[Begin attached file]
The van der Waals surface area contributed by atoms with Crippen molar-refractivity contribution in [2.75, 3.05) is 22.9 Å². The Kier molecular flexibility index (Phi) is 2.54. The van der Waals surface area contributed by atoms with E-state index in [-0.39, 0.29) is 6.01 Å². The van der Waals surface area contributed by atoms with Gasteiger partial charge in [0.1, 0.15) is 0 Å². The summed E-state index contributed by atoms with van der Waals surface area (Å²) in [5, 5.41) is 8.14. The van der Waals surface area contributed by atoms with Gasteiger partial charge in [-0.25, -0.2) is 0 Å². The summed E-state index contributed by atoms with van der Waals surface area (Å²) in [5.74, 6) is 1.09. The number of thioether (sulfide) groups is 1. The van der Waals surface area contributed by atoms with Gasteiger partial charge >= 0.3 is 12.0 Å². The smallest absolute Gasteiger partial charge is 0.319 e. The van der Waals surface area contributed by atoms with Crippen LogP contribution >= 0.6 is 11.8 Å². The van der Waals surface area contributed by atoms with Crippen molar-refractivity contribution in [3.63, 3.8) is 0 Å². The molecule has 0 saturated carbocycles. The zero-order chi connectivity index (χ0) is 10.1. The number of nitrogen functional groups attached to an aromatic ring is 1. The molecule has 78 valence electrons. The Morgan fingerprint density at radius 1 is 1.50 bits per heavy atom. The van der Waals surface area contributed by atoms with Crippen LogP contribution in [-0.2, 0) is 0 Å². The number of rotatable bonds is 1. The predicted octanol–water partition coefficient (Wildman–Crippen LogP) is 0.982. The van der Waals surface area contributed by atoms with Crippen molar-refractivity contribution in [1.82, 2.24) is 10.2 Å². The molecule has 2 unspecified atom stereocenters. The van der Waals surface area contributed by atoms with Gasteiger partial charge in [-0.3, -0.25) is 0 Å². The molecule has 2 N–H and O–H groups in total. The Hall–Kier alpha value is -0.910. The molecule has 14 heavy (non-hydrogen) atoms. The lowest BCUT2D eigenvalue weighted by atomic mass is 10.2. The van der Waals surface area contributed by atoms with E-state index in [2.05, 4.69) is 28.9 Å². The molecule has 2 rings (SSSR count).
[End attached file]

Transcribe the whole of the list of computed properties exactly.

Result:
The van der Waals surface area contributed by atoms with Crippen molar-refractivity contribution in [2.75, 3.05) is 22.9 Å². The Kier molecular flexibility index (Phi) is 2.54. The van der Waals surface area contributed by atoms with E-state index in [-0.39, 0.29) is 6.01 Å². The van der Waals surface area contributed by atoms with Gasteiger partial charge in [0.1, 0.15) is 0 Å². The summed E-state index contributed by atoms with van der Waals surface area (Å²) in [5, 5.41) is 8.14. The van der Waals surface area contributed by atoms with Gasteiger partial charge in [-0.25, -0.2) is 0 Å². The summed E-state index contributed by atoms with van der Waals surface area (Å²) in [5.74, 6) is 1.09. The number of thioether (sulfide) groups is 1. The van der Waals surface area contributed by atoms with Gasteiger partial charge >= 0.3 is 12.0 Å². The smallest absolute Gasteiger partial charge is 0.319 e. The van der Waals surface area contributed by atoms with Crippen LogP contribution >= 0.6 is 11.8 Å². The van der Waals surface area contributed by atoms with Crippen molar-refractivity contribution in [3.63, 3.8) is 0 Å². The molecule has 0 saturated carbocycles. The zero-order chi connectivity index (χ0) is 10.1. The number of nitrogen functional groups attached to an aromatic ring is 1. The molecule has 78 valence electrons. The Morgan fingerprint density at radius 1 is 1.50 bits per heavy atom. The van der Waals surface area contributed by atoms with Crippen LogP contribution in [-0.2, 0) is 0 Å². The number of rotatable bonds is 1. The predicted octanol–water partition coefficient (Wildman–Crippen LogP) is 0.982. The van der Waals surface area contributed by atoms with Crippen molar-refractivity contribution in [1.82, 2.24) is 10.2 Å². The molecule has 2 unspecified atom stereocenters. The van der Waals surface area contributed by atoms with Gasteiger partial charge in [-0.3, -0.25) is 0 Å². The molecule has 2 N–H and O–H groups in total. The Hall–Kier alpha value is -0.910. The molecule has 14 heavy (non-hydrogen) atoms. The lowest BCUT2D eigenvalue weighted by atomic mass is 10.2. The van der Waals surface area contributed by atoms with E-state index in [2.05, 4.69) is 28.9 Å². The molecule has 2 rings (SSSR count).